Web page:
I’m sitting in the Basilica of the Shrine of the Immaculate Conception in Washington, DC. For the past couple of weeks, I have gone to the Monday noon mass. It’s been a deep spiritual struggle each week to decide whether or not to go forward for Eucharist, but I think God wanted me to do it. Each time I have been terrified to get “caught” as a Protestant infiltrator. But that fear has been overridden by a longing to be part of Christ’s true body, the one true church. So now that mass is over, against this backdrop of feeling like a filthy Samaritan completely unworthy of God’s mercy, I just read Glenn Beck’s declaration, “We are all Catholics now.” I’m not sure that anything more sacrilegious could possibly be said.
No Glenn, we are not all Catholics now. We are the opposite of catholic because we idolize our opinions above any concept of sacramental unity. And to try to claim the mantle of Catholicism for the sake of scoring cheap political points that perpetuate the ideological schisms of our world mocks the concept of Catholicism about as thoroughly as anyone possibly could. What Catholicism means is unity. Its etymological basis is Greek (kata holo, according to the whole). To a true Catholic, heresy is that which causes schism. Only heretics think that ideological purity is possible and so they come up with litmus tests for excluding others from their increasingly narrow “orthodoxies.”
Let me share an interesting side note about the word “orthodoxy.” in Greek, the word doxa has two meanings: opinion and glory. The way Aristotle used the word, it meant opinion, but when the Old Testament was translated from Hebrew into Greek, the Hebrew word for God’s glory, kabod, was translated as doxa. To some degree, the one “orthodoxy” precludes the other. When we are so focused on having the “right opinion” that our lives become a perpetual punditry of bitter arguments, then we can never experience the “right glory” of God. True orthodoxy means having our minds opened to a “right” perception of God’s glory, which paradoxically requires renouncing the need to be “right” about God that keeps our minds closed.
Anyhow as I was walking around this beautiful cathedral, I was tallying all the statues of Mary and scoffing in my mind about the way that Mary gets more prayers here than Jesus. But then it hit me: the reason that Protestants don’t get Mary and the saints is because we don’t really believe that they’re still alive and capable of intervening in the affairs of our world in whatever form they have. It did bother me how many Holy Mary mother of God’s there were before the mass today. But not enough to undermine my awareness of the overwhelming presence of the Holy Spirit in the room. I don’t know what to do with Mary, but somehow a whole plethora of very fervently devoted disciples of Christ throughout our apostolic lineage had spiritual encounters with Mary which shaped the way that the Roman church sees her today. Who am I to scoff at that? It’s simply something I don’t understand and that somehow has to be okay if I want to share Christ’s body with my brothers and sisters in the Roman church.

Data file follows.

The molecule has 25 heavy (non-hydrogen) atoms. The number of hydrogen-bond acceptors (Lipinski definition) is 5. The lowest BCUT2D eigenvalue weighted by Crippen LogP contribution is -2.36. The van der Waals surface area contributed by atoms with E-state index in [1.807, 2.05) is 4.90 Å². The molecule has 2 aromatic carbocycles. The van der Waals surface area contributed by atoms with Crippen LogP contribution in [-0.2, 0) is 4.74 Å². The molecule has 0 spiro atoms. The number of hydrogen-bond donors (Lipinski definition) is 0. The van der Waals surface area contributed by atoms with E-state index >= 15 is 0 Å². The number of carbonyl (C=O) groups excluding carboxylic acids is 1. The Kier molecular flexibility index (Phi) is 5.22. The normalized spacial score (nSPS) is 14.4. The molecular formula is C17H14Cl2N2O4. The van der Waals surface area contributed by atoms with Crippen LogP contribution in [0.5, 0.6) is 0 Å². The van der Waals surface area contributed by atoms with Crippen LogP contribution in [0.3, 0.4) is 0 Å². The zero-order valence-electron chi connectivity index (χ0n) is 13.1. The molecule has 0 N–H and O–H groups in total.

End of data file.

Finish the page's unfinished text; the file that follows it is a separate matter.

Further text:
I don’t think that I’ll ever ask Mary to pray for me, though I suppose if God revealed to me the merit of doing it, I would. But one thing I am learning from coming to this basilica and listening to God is how worthless theological opinion is compared to the indescribable ecstasy of experiencing God’s presence. I have said one prayer today over and over: kurie iesou christe, huie tou theou, eleison me ton hamartolon (Lord Jesus Christ, son of God, have mercy on me, a sinner). It’s called the Jesus prayer and people have been saying it for thousands of years.
Nothing else has been necessary. Not a list of my confessions, petitions, thanksgivings, etc, all of which are legitimate prayers at different times. I guess what I’m trying to say is that I have encountered God’s sacramental presence today precisely because I haven’t been mired in the cognitive, or ideological for that matter.
I really think we have to renounce the perpetually-colonizing/categorizing tendency of our Western minds if we want to experience God and not just theorize about Him. As long as the defense of our opinion is our raison d’etre beneath which we subordinate everything else, we will never taste God’s sacraments and we will never experience any real bond of catholicity with other people. People who allow themselves to be shaped by ideologues like Glenn Beck have decided to become the opposite of catholic. The bitter irony of Beck’s statement is that catholicity is the one thing our nation desperately needs right now.
Overwhelm us with Your mystery, O God, that our minds may be silenced and made stupid like Isaiah was before Your throne.